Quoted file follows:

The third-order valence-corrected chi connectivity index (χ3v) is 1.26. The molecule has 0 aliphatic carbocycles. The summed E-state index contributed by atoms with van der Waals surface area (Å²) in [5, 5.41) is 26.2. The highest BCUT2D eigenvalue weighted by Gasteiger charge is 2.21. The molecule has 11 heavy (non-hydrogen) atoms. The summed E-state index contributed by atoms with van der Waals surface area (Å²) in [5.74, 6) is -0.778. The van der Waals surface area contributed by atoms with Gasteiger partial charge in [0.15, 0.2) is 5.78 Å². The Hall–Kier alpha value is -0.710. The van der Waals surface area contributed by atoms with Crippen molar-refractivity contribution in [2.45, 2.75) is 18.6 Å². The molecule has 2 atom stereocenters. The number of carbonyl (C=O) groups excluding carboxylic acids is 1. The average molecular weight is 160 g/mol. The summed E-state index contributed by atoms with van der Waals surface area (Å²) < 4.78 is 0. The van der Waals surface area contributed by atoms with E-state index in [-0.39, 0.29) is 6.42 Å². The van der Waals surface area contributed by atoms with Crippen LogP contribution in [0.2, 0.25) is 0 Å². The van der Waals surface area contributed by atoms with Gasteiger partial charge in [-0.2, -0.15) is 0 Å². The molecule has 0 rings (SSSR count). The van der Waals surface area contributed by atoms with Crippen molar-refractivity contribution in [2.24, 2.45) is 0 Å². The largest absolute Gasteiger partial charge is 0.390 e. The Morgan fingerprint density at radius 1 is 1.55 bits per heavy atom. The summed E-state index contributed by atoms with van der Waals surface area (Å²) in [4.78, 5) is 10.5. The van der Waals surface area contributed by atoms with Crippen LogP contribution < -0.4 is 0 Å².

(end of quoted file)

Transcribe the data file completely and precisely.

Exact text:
The third-order valence-corrected chi connectivity index (χ3v) is 1.26. The molecule has 0 aliphatic carbocycles. The summed E-state index contributed by atoms with van der Waals surface area (Å²) in [5, 5.41) is 26.2. The highest BCUT2D eigenvalue weighted by Gasteiger charge is 2.21. The molecule has 11 heavy (non-hydrogen) atoms. The summed E-state index contributed by atoms with van der Waals surface area (Å²) in [5.74, 6) is -0.778. The van der Waals surface area contributed by atoms with Gasteiger partial charge in [0.15, 0.2) is 5.78 Å². The Hall–Kier alpha value is -0.710. The van der Waals surface area contributed by atoms with Crippen molar-refractivity contribution in [2.45, 2.75) is 18.6 Å². The molecule has 2 atom stereocenters. The number of carbonyl (C=O) groups excluding carboxylic acids is 1. The average molecular weight is 160 g/mol. The summed E-state index contributed by atoms with van der Waals surface area (Å²) < 4.78 is 0. The van der Waals surface area contributed by atoms with E-state index in [-0.39, 0.29) is 6.42 Å². The van der Waals surface area contributed by atoms with Crippen LogP contribution in [0.2, 0.25) is 0 Å². The van der Waals surface area contributed by atoms with Gasteiger partial charge in [-0.2, -0.15) is 0 Å². The molecule has 0 rings (SSSR count). The van der Waals surface area contributed by atoms with Crippen molar-refractivity contribution in [2.24, 2.45) is 0 Å². The largest absolute Gasteiger partial charge is 0.390 e. The Morgan fingerprint density at radius 1 is 1.55 bits per heavy atom. The summed E-state index contributed by atoms with van der Waals surface area (Å²) in [4.78, 5) is 10.5. The van der Waals surface area contributed by atoms with Crippen LogP contribution < -0.4 is 0 Å².